Rubin stated in an interview with Alan Mendoza on J-TV, "…[F]irst off, this idea […] that anti-Zionism somehow is not antisemitism is crazy." Rubin went on to say that there are many Christian and Muslim-majority countries, and that "…[T]here's one tiny Jewish country again with […] seven million people or so, twenty percent of whom […] are Arab and have […] the exact same rights as the Israelis. Not to say there aren't some problems in Israel. Of course, there are. But […] it is by far the most tolerant society in the entire Middle East."[57]

Political ideologyEdit

Rubin initially described himself as a classical liberal due to holding more conservative and libertarian views than most modern liberals.[58][59][3][60][61] In a 2017 interview with Reason, Rubin stated that he originally characterized himself as on the progressive left and voted for Barack Obama in the 2008 and 2012 presidential elections, but stopped calling himself a progressive in response to Oppression Olympics in which "victimhood is the highest virtue" and what he regarded as the left's rejection of freedom of speech.[62] Rubin has since described himself as a conservative, stating in 2021: "For me to tell you that I'm not a conservative at this point doesn't really make sense."[4] Rubin formerly favoured several liberal views such supporting same-sex marriage and criminal justice reform, and marijuana legalization. He has, however, characterized progressivism as a "mental disorder".[63][20]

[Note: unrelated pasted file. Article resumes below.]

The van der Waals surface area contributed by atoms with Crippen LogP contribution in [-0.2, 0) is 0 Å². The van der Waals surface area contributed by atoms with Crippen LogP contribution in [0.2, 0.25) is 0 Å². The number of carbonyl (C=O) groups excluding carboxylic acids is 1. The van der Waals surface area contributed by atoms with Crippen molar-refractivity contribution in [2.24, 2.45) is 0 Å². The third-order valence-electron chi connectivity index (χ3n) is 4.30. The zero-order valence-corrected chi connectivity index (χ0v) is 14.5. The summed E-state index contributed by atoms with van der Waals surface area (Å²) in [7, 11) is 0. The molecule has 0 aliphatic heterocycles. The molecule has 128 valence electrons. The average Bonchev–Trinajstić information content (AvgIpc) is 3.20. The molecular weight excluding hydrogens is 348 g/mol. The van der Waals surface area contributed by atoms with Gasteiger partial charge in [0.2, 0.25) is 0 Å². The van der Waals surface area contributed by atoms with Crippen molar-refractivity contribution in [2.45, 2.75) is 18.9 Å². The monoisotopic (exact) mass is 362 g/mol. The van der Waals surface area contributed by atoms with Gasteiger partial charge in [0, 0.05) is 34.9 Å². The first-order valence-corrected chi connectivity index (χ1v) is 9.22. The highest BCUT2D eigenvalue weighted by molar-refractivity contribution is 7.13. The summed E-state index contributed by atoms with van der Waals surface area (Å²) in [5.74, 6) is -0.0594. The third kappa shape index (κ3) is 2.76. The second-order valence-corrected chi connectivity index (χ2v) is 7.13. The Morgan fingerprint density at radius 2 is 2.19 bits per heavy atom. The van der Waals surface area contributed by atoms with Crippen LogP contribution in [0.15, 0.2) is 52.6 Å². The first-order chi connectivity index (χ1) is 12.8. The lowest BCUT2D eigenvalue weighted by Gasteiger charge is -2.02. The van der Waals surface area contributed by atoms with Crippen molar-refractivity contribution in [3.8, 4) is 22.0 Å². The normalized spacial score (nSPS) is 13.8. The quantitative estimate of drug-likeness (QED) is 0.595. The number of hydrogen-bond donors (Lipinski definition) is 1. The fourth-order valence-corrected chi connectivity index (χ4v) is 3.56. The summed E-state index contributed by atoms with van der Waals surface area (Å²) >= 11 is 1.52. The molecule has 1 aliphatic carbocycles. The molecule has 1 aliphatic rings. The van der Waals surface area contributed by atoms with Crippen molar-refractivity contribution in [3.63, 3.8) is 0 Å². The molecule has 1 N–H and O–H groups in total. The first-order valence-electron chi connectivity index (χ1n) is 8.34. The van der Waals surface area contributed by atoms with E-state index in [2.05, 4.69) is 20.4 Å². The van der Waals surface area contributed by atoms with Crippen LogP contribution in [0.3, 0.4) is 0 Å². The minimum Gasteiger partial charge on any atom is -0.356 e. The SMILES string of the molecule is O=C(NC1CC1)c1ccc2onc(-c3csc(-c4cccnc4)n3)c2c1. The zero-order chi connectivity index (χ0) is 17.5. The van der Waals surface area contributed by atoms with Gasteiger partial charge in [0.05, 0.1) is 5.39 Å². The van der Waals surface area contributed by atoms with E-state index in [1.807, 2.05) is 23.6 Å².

Intellectual dark webEdit

Rubin is a member of the intellectual dark web, an informal group which speaks out against political correctness, cancel culture and identity politics.[22][64] Other members of the group include Sam Harris, Eric Weinstein, Jordan Peterson and Ben Shapiro.[64]

CriticismEdit